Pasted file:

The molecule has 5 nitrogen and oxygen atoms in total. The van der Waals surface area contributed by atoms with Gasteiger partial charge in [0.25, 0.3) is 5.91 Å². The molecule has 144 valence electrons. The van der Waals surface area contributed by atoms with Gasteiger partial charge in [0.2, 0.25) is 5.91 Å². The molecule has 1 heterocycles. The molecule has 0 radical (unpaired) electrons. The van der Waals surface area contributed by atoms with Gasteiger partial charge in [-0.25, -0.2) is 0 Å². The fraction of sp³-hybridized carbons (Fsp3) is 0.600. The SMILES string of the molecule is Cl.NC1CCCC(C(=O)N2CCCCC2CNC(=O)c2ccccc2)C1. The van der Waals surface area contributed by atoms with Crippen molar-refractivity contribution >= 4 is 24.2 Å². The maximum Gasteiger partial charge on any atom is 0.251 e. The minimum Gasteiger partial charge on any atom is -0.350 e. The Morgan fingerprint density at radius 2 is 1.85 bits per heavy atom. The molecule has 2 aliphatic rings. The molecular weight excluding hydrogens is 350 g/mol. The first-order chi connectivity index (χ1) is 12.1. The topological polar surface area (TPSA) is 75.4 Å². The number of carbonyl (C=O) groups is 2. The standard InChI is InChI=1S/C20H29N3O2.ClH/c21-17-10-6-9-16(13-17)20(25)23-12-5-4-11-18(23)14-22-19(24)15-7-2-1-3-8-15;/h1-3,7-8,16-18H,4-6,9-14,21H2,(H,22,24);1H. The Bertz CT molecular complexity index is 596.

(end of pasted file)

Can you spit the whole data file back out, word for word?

The molecule has 5 nitrogen and oxygen atoms in total. The van der Waals surface area contributed by atoms with Gasteiger partial charge in [0.25, 0.3) is 5.91 Å². The molecule has 144 valence electrons. The van der Waals surface area contributed by atoms with Gasteiger partial charge in [0.2, 0.25) is 5.91 Å². The molecule has 1 heterocycles. The molecule has 0 radical (unpaired) electrons. The van der Waals surface area contributed by atoms with Gasteiger partial charge in [-0.25, -0.2) is 0 Å². The fraction of sp³-hybridized carbons (Fsp3) is 0.600. The SMILES string of the molecule is Cl.NC1CCCC(C(=O)N2CCCCC2CNC(=O)c2ccccc2)C1. The van der Waals surface area contributed by atoms with Crippen molar-refractivity contribution >= 4 is 24.2 Å². The maximum Gasteiger partial charge on any atom is 0.251 e. The minimum Gasteiger partial charge on any atom is -0.350 e. The Morgan fingerprint density at radius 2 is 1.85 bits per heavy atom. The molecule has 2 aliphatic rings. The molecular weight excluding hydrogens is 350 g/mol. The first-order chi connectivity index (χ1) is 12.1. The topological polar surface area (TPSA) is 75.4 Å². The number of carbonyl (C=O) groups is 2. The standard InChI is InChI=1S/C20H29N3O2.ClH/c21-17-10-6-9-16(13-17)20(25)23-12-5-4-11-18(23)14-22-19(24)15-7-2-1-3-8-15;/h1-3,7-8,16-18H,4-6,9-14,21H2,(H,22,24);1H. The Bertz CT molecular complexity index is 596.